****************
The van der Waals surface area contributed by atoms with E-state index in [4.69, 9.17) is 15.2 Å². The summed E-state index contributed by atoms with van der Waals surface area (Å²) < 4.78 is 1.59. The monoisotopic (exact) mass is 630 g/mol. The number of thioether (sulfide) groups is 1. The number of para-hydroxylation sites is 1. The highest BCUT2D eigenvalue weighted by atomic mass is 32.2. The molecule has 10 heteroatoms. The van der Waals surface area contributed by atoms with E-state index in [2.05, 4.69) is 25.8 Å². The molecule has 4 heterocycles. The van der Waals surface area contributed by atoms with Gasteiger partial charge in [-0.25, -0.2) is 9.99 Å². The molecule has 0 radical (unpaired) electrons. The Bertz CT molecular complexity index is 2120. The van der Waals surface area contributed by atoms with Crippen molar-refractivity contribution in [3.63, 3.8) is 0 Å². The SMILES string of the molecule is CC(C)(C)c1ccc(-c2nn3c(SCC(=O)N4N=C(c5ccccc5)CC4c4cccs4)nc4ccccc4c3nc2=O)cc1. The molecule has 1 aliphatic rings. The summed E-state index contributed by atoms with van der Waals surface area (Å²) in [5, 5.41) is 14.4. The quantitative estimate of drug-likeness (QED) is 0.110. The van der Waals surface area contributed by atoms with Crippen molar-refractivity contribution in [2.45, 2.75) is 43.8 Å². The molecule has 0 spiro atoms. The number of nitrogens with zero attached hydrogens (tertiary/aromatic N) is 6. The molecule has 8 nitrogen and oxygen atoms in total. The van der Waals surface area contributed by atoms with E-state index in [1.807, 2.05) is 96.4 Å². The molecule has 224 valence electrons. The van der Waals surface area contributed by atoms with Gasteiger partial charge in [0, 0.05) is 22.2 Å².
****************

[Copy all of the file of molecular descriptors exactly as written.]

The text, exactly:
The van der Waals surface area contributed by atoms with E-state index in [4.69, 9.17) is 15.2 Å². The summed E-state index contributed by atoms with van der Waals surface area (Å²) < 4.78 is 1.59. The monoisotopic (exact) mass is 630 g/mol. The number of thioether (sulfide) groups is 1. The number of para-hydroxylation sites is 1. The highest BCUT2D eigenvalue weighted by atomic mass is 32.2. The molecule has 10 heteroatoms. The van der Waals surface area contributed by atoms with E-state index in [2.05, 4.69) is 25.8 Å². The molecule has 4 heterocycles. The van der Waals surface area contributed by atoms with Gasteiger partial charge in [-0.25, -0.2) is 9.99 Å². The molecule has 0 radical (unpaired) electrons. The Bertz CT molecular complexity index is 2120. The van der Waals surface area contributed by atoms with Crippen molar-refractivity contribution in [3.63, 3.8) is 0 Å². The SMILES string of the molecule is CC(C)(C)c1ccc(-c2nn3c(SCC(=O)N4N=C(c5ccccc5)CC4c4cccs4)nc4ccccc4c3nc2=O)cc1. The molecule has 1 aliphatic rings. The summed E-state index contributed by atoms with van der Waals surface area (Å²) in [5, 5.41) is 14.4. The quantitative estimate of drug-likeness (QED) is 0.110. The van der Waals surface area contributed by atoms with Crippen molar-refractivity contribution in [2.45, 2.75) is 43.8 Å². The molecule has 0 spiro atoms. The number of nitrogens with zero attached hydrogens (tertiary/aromatic N) is 6. The molecule has 8 nitrogen and oxygen atoms in total. The van der Waals surface area contributed by atoms with E-state index in [1.807, 2.05) is 96.4 Å². The molecule has 224 valence electrons. The van der Waals surface area contributed by atoms with Gasteiger partial charge in [0, 0.05) is 22.2 Å².